75. Originally Posted by x0x
the nonsense in the redlined sentence AND the rant about non-applicability of rest mass and 4-vectors ?
No, I mean what was "total nonsense" about the formula you quoted? Was it just the fact that you didn't realise that it was a typo because you didn't read the LaTeX code, or didn't you realise that was being used to denote the same thing you denoted ?

76. Originally Posted by btr
No, I mean what was "total nonsense" about the formula you quoted? Was it just the fact that you didn't realise that it was a typo because you didn't read the LaTeX code, or didn't you realise that was being used to denote the same thing you denoted ?
Neither. It was easy to see the typo, the rubbish was the sentence itself. I even redlined it for you and you still have difficulty seeing what's wrong with it? You can stop trolling now.

77. Originally Posted by x0x
You missed the point, the question was "why" are they defined that way. The (one) explanation is given in the link I provided.
There are numerous reasons "why". I gave one, from which several others follow. What link are you referring to?

To give another reason "why": for particles, the (energy-)momentum 4-vector, so defined, is equal to the particle's (rest) mass multiplied by another important 4-vector, the particle's 4-velocity . The 4-velocity, in turn, is the unit tangent vector to the particle's world-line in Minkowski space, and so arguably the most geometrically "natural" way to define velocity.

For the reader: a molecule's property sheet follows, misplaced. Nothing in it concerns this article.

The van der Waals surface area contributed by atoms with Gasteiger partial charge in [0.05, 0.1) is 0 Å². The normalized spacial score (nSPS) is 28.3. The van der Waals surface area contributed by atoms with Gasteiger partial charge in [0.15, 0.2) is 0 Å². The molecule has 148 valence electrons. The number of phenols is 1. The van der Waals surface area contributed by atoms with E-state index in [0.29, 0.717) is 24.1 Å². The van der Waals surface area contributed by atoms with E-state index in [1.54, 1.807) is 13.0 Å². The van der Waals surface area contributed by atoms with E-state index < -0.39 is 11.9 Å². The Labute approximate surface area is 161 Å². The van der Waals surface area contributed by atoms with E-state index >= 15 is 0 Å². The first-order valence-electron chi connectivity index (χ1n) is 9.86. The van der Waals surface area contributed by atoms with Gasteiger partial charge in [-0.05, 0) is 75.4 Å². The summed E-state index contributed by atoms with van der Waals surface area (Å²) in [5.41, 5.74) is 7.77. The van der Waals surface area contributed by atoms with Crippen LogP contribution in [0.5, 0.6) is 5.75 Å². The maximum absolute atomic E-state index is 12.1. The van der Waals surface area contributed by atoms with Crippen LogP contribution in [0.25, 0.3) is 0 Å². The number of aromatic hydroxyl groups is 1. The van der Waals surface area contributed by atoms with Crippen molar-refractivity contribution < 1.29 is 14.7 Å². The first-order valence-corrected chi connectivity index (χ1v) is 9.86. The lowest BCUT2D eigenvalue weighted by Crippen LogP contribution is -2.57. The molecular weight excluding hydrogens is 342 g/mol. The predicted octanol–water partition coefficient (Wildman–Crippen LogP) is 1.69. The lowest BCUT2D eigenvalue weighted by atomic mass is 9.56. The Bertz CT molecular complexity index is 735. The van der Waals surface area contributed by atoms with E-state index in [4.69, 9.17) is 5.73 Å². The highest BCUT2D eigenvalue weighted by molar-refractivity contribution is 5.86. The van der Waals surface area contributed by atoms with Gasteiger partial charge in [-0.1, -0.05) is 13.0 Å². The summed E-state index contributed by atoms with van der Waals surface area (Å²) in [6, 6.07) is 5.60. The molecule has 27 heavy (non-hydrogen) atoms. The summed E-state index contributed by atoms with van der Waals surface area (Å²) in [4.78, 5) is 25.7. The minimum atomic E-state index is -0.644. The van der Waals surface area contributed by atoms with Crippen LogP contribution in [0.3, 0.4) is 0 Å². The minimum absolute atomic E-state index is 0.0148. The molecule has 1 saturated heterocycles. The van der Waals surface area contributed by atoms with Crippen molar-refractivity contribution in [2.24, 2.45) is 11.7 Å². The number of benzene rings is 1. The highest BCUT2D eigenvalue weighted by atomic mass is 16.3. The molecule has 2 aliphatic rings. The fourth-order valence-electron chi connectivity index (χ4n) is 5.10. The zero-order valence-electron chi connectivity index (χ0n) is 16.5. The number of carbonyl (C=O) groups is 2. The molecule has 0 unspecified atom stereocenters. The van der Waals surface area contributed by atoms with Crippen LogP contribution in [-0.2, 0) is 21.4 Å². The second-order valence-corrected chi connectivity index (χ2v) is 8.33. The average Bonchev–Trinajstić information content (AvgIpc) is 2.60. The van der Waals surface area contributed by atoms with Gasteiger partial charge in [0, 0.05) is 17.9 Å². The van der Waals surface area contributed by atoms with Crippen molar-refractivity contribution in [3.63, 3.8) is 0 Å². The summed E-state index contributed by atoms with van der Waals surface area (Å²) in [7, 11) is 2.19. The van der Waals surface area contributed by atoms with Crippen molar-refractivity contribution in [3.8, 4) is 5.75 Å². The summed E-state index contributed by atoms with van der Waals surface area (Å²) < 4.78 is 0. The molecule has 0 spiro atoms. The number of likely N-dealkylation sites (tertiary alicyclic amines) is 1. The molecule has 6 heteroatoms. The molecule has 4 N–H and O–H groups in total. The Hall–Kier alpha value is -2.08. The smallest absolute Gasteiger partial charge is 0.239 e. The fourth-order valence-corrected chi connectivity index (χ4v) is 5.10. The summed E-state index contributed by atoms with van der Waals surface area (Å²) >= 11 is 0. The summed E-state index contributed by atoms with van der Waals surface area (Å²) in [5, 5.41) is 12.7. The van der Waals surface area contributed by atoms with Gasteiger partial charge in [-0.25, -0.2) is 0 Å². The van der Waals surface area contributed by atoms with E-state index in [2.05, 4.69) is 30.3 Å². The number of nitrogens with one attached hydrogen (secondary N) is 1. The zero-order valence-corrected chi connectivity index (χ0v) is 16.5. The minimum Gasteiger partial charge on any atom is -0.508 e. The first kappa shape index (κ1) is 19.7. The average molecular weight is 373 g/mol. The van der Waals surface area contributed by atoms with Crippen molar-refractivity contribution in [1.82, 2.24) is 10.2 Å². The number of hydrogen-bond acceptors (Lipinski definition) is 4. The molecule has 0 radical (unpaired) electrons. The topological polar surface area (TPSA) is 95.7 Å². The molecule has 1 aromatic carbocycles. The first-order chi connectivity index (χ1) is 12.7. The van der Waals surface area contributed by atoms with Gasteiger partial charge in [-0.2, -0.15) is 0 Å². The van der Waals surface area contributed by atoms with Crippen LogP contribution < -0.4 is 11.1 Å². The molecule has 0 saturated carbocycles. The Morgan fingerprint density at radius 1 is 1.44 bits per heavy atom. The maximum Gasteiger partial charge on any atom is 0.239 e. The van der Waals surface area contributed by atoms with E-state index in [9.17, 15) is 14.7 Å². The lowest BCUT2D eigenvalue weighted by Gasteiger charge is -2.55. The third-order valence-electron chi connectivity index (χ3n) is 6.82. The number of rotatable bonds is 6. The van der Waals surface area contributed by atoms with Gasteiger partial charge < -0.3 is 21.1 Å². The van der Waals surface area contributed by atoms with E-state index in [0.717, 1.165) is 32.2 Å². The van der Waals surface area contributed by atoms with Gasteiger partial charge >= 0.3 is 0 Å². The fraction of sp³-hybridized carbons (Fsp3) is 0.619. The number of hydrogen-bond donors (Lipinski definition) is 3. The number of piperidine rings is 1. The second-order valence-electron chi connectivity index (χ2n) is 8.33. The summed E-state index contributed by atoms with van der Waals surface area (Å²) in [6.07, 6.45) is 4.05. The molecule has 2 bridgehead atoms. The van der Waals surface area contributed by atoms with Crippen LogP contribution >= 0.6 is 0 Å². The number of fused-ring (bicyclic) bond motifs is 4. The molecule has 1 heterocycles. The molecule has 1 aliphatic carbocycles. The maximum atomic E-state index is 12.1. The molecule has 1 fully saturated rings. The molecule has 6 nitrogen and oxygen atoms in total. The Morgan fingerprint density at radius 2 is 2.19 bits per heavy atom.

Yet another reason "why" is that the momentum 4-vector is the conserved quantity which corresponds to time and space translation invariance in relativistic Lagrangian mechanics; in other words, for closed relativistic systems in SR it is the momentum 4-vector as defined above which is conserved, rather than the non-relativistic kinetic energy and momentum definitions.

78. Originally Posted by x0x
Neither. It was easy to see the typo, the rubbish was the sentence itself. I even redlined it for you and you still have difficulty seeing what's wrong with it? You can stop trolling now.
"Total rubbish" would normally imply that you thought that the whole lot you quoted was rubbish, including the formula. The tendency to make the inference that you had a problem with the formula, and had not appreciated that Physicist was aware of the correct expression and that denoted rest mass as opposed to relativistic mass, was somewhat strengthened by the fact that you explicitly wrote

Originally Posted by x0x
Total rubbish. The correct expression is <...> where is the PROPER MASS , there is no relativistic mass in the expression